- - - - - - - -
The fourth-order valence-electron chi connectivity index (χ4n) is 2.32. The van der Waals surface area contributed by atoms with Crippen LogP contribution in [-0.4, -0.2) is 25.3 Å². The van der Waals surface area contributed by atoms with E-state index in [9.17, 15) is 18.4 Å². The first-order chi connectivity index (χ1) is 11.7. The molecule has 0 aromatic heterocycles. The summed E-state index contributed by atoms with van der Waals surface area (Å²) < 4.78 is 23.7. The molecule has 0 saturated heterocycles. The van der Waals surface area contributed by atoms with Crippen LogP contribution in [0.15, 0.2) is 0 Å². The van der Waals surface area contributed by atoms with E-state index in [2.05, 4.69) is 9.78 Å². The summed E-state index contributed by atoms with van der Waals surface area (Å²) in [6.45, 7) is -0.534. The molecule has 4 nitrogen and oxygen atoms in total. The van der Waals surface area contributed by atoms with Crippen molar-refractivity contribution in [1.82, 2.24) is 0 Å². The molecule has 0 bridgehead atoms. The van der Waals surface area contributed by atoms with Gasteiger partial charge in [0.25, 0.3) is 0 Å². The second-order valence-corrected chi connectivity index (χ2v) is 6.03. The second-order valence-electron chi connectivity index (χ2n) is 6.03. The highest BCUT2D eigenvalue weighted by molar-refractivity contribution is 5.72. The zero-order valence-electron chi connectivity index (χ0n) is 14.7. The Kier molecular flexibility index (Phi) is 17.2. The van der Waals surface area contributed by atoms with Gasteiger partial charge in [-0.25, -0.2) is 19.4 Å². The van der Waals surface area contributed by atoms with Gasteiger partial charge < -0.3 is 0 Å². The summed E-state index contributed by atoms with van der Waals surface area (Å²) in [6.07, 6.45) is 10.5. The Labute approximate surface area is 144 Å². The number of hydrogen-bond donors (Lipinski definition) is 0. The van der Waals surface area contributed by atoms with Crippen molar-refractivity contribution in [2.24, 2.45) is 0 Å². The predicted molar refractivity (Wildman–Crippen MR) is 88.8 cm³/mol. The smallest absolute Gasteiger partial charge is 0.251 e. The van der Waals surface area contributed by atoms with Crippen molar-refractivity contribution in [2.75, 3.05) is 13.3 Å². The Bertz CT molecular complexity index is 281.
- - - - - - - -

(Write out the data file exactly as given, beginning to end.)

The fourth-order valence-electron chi connectivity index (χ4n) is 2.32. The van der Waals surface area contributed by atoms with Crippen LogP contribution in [-0.4, -0.2) is 25.3 Å². The van der Waals surface area contributed by atoms with E-state index in [9.17, 15) is 18.4 Å². The first-order chi connectivity index (χ1) is 11.7. The molecule has 0 aromatic heterocycles. The summed E-state index contributed by atoms with van der Waals surface area (Å²) < 4.78 is 23.7. The molecule has 0 saturated heterocycles. The van der Waals surface area contributed by atoms with Crippen LogP contribution in [0.15, 0.2) is 0 Å². The van der Waals surface area contributed by atoms with E-state index in [2.05, 4.69) is 9.78 Å². The summed E-state index contributed by atoms with van der Waals surface area (Å²) in [6.45, 7) is -0.534. The molecule has 4 nitrogen and oxygen atoms in total. The van der Waals surface area contributed by atoms with Crippen molar-refractivity contribution in [1.82, 2.24) is 0 Å². The molecule has 0 bridgehead atoms. The van der Waals surface area contributed by atoms with Gasteiger partial charge in [0.25, 0.3) is 0 Å². The second-order valence-corrected chi connectivity index (χ2v) is 6.03. The second-order valence-electron chi connectivity index (χ2n) is 6.03. The highest BCUT2D eigenvalue weighted by molar-refractivity contribution is 5.72. The zero-order valence-electron chi connectivity index (χ0n) is 14.7. The Kier molecular flexibility index (Phi) is 17.2. The van der Waals surface area contributed by atoms with Gasteiger partial charge in [-0.25, -0.2) is 19.4 Å². The van der Waals surface area contributed by atoms with Gasteiger partial charge < -0.3 is 0 Å². The summed E-state index contributed by atoms with van der Waals surface area (Å²) in [6.07, 6.45) is 10.5. The Labute approximate surface area is 144 Å². The number of hydrogen-bond donors (Lipinski definition) is 0. The van der Waals surface area contributed by atoms with Crippen molar-refractivity contribution in [2.24, 2.45) is 0 Å². The predicted molar refractivity (Wildman–Crippen MR) is 88.8 cm³/mol. The smallest absolute Gasteiger partial charge is 0.251 e. The van der Waals surface area contributed by atoms with Crippen molar-refractivity contribution in [2.75, 3.05) is 13.3 Å². The Bertz CT molecular complexity index is 281.